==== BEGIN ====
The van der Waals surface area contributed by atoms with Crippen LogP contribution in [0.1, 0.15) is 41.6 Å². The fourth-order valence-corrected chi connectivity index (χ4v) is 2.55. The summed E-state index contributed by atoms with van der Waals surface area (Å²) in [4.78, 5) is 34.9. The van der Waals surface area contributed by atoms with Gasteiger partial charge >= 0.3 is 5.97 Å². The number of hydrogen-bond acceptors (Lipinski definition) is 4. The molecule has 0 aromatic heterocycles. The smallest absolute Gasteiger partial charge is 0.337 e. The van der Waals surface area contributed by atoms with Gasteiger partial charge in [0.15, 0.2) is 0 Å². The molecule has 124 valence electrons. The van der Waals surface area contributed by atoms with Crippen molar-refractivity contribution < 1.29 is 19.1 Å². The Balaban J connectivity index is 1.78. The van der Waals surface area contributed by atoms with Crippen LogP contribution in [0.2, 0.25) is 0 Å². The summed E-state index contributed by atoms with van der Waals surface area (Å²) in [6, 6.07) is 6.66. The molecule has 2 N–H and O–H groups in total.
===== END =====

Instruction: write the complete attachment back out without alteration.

The van der Waals surface area contributed by atoms with Crippen LogP contribution in [0.1, 0.15) is 41.6 Å². The fourth-order valence-corrected chi connectivity index (χ4v) is 2.55. The summed E-state index contributed by atoms with van der Waals surface area (Å²) in [4.78, 5) is 34.9. The van der Waals surface area contributed by atoms with Gasteiger partial charge >= 0.3 is 5.97 Å². The number of hydrogen-bond acceptors (Lipinski definition) is 4. The molecule has 0 aromatic heterocycles. The smallest absolute Gasteiger partial charge is 0.337 e. The van der Waals surface area contributed by atoms with Gasteiger partial charge in [0.15, 0.2) is 0 Å². The molecule has 124 valence electrons. The van der Waals surface area contributed by atoms with Crippen molar-refractivity contribution < 1.29 is 19.1 Å². The Balaban J connectivity index is 1.78. The van der Waals surface area contributed by atoms with Crippen LogP contribution in [0.2, 0.25) is 0 Å². The summed E-state index contributed by atoms with van der Waals surface area (Å²) in [6, 6.07) is 6.66. The molecule has 2 N–H and O–H groups in total.